“Try carrying a processional cross under a ceiling fan,” he said.
After two years of seeing Trinity’s doors closed, the wider community, too, is seeing the need to restore the church — and soon.
One day when Bedenbaugh was working inside, water started pouring down on his head, he said.
"Water is one of the worst things that can happen to a building," he said.
He was pulling back the layered paint from the walls as he spoke, and they fell off easily in chunks, like skin off an orange.
Bedenbaugh said the first priority is to fix the church’s internal gutter system to prevent any additional water damage. Then the work will begin to stabilize the steeple, which will also be re-roofed. After that, he envisions gradually restoring the paint, windows, pews, exterior and other details to their original appearance.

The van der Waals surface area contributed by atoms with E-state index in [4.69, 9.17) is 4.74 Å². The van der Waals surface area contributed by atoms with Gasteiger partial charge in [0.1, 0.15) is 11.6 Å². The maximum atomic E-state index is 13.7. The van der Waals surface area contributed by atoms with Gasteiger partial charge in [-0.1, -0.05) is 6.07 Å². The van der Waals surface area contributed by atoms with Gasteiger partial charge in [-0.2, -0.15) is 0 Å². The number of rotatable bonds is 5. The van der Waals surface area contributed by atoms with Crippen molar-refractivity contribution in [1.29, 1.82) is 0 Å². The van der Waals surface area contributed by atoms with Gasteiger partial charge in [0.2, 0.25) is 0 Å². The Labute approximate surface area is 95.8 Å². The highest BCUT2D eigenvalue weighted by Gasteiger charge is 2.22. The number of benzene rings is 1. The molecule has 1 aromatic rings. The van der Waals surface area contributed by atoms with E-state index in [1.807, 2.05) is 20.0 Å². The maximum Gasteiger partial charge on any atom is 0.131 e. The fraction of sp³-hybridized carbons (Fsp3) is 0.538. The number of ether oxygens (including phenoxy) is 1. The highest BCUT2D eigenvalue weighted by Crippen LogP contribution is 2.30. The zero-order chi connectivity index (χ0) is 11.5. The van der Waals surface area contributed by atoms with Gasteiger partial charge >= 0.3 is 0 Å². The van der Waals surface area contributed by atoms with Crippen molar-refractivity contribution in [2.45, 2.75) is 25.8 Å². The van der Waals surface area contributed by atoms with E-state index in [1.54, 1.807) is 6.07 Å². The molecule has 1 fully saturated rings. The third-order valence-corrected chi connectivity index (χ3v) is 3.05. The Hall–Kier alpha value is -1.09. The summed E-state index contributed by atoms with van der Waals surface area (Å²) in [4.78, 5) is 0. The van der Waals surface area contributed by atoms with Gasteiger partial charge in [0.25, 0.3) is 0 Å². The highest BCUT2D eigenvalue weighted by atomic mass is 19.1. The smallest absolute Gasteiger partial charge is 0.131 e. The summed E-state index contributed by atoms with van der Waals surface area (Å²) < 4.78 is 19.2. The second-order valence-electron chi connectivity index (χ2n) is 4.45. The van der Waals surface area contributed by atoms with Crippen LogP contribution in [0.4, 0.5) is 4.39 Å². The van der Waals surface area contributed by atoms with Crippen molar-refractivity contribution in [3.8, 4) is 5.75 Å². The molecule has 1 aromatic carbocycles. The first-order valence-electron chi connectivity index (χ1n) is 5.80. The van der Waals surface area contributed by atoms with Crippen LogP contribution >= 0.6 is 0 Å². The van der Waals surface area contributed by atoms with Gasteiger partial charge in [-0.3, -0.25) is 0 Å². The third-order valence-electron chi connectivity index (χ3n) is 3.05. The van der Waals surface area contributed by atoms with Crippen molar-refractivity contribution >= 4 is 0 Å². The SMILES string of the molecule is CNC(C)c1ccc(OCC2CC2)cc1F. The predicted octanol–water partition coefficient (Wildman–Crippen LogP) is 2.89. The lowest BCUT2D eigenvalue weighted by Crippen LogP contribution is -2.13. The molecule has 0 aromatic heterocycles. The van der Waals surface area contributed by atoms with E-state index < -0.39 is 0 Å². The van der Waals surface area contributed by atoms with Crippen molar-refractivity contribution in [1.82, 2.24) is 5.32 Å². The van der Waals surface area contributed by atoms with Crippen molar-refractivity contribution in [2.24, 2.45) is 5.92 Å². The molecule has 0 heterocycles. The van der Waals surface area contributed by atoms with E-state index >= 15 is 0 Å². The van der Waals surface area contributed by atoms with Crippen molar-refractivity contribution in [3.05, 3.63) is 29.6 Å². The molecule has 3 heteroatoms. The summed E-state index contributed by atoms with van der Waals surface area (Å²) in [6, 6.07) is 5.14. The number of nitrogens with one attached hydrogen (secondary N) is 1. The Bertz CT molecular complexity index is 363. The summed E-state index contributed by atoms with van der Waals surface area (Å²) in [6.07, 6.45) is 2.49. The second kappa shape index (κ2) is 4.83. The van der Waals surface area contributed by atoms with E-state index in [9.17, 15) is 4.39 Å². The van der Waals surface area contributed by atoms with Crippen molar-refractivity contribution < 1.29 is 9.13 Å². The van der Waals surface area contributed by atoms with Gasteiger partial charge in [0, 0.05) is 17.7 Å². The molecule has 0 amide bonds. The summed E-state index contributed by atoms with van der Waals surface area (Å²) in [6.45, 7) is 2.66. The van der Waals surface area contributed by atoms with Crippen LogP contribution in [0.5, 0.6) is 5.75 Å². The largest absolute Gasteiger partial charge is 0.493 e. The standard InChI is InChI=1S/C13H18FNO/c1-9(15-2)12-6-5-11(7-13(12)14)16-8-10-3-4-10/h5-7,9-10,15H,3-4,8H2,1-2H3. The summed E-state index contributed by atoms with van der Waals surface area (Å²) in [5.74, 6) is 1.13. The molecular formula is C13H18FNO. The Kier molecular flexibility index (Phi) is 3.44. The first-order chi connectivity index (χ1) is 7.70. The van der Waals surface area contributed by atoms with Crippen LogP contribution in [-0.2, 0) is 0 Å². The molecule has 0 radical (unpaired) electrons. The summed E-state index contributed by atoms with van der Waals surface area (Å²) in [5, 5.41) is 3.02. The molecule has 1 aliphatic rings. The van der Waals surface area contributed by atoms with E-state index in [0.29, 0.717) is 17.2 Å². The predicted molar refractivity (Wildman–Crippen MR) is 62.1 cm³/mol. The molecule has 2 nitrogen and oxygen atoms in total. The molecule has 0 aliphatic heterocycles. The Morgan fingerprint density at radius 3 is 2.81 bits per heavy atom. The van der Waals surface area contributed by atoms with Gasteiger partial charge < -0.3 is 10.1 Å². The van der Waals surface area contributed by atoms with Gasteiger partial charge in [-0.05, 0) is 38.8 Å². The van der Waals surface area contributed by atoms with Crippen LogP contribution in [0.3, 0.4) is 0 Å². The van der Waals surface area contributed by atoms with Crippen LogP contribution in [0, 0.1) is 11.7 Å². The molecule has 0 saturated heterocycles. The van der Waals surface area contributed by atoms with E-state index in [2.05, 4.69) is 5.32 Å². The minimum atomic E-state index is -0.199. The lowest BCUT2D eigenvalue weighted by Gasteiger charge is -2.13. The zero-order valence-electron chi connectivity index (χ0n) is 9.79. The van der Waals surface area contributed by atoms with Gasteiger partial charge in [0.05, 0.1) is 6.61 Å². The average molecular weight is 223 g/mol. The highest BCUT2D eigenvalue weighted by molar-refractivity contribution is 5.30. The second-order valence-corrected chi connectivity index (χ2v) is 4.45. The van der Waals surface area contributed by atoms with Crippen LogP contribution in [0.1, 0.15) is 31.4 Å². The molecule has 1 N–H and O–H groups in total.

The cornerstone of Trinity Episcopal Church was laid in 1859. By the time the church was consecrated the following year, its doors opened to a different Abbeville, one that was busy preparing for Civil War.
On the day of the consecration, an account of the ceremony in The Abbeville Press didn’t hint at a coming conflict. The church was “crowded to its utmost capacity,” according to the 1860 article, and the structure was declared “one of the handsomest edifices in the upper country.”
“On either hand are the large Gothic windows of stained glass, through which the dim, religious light falls in rays of many a fantastic hue,” it read.
Ann Waigand heads the group Friends of Trinity and has done extensive research on the church’s history. She calls the building a “veritable library of 19th century American-made stained glass.”
The church holds the second-largest collection of windows made by William Gibson, known as the “father of glass painting" in America. Gibson had one of the earliest American glass painting businesses.
Though Waigand now lives in Maine, she has maintained her connection to Trinity Church, where her grandparents were members. The church had captivated her imagination as a child and still does today, she said, as she continues to research its past.